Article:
CTG Masterclass

Intrapartum Assessment of Fetus and Management of Fetus at Risk of Intrapartum Hypoxic Injury

 

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The Need For Training

There has been a well-documented need for multi-professional improvements to CTG interpretation for decades to improve neonatal and maternal outcomes.

Issues with fetal monitoring were identified as a leading contributory factor in reports and investigations which look at avoidable deaths in intrapartum care including NHS Resolution’s Early Notification scheme progress report (2019) and Each Baby Counts (2020).

In addition, NHS England (Saving Babies’ Lives, 2019) recommends effective fetal monitoring in labour as one of the key elements of care designed to tackle perinatal deaths, and that training in CTG interpretation should be annual.

Aims and Objectives
  • To understand control of fetal heart rate and the factors that affect the features observed on the Cardiotocograph (CTG).
  • To understand the types of intrapartum hypoxia and resultant features observed on CTG Trace.
  • To appreciate wider clinical picture such as inflammation, infection and meconium whilst interpreting CTG Traces.
  • To ensure rational application of National Guidelines and the role of additional tests of fetal wellbeing to optimise perinatal outcomes.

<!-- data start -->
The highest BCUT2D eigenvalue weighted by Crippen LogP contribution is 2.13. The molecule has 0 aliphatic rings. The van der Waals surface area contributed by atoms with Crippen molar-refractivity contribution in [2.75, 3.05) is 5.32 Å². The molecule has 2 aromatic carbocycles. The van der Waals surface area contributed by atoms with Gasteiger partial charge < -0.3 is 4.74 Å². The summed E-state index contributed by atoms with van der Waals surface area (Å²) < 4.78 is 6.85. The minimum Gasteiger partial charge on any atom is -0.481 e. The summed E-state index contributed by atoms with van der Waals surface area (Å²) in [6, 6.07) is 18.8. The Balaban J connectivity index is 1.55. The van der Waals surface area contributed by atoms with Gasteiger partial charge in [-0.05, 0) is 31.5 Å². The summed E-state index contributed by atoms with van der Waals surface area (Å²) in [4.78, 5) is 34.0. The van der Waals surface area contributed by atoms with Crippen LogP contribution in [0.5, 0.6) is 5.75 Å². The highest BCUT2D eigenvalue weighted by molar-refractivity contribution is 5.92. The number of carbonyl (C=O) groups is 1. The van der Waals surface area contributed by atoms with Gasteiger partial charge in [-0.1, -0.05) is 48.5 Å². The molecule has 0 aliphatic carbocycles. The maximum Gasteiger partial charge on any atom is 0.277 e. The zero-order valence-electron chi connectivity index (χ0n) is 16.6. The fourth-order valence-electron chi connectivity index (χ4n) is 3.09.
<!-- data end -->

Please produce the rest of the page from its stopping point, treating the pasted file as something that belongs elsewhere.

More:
• To effect a paradigm shift from pattern recognition to the use of knowledge of fetal pathophysiology whilst interpreting CTG Traces.
Relevant For

This exciting and hugely popular one-day course is beneficial for all midwives, obstetricians and clinical negligence lawyers who are involved in interpreting CTG traces. A basic knowledge of CTG interpretation would be beneficial, but not essential.

Content

This course aims to provide evidence-based training on CTG interpretation based on fetal physiology and pathophysiology of intrapartum hypoxic injury so as to reduce hypoxic ischaemic encephalopathy whilst reducing unnecessary operative interventions.

  • Principles of Intermittent Auscultation to ensure effective monitoring of low risk pregnancies.
  • Pathophysiology of CTG to help understand physiology behind observed ‘CTG Patterns’.
  • NICE Guidelines – its ‘rational application’ in clinical practice.
  • Use of CTG with special clinical situations such as previous caesarean sections, meconium and oxytocin.
  • Risk management strategies to reduce hypoxic injuries in labour ward.
  • Interactive Case Reviews: to help delegates use the knowledge of physiology in CTG Interpretation and to determine fetal response to hypoxic stress.
  • Avoiding medico-legal pitfalls by greater understanding of the types of hypoxia.
  • Understanding the technology behind CTG Machines.
  • Understanding acid–base balance and the role of additional tests of fetal wellbeing to reduce the false positive rate of CTG.
  • Principles of ST-Analyser (STAN) to understand how fetal ECG may help improve outcomes.
  • CTG pre and post-course tests to help demonstrate change in knowledge by the CTG Masterclass (i.e. outcome).
  • Dr Susana Pereira
    Course Director
    CTG Masterclass
  • Mr Edwin Chandraharan
    Course Director
    CTG Masterclass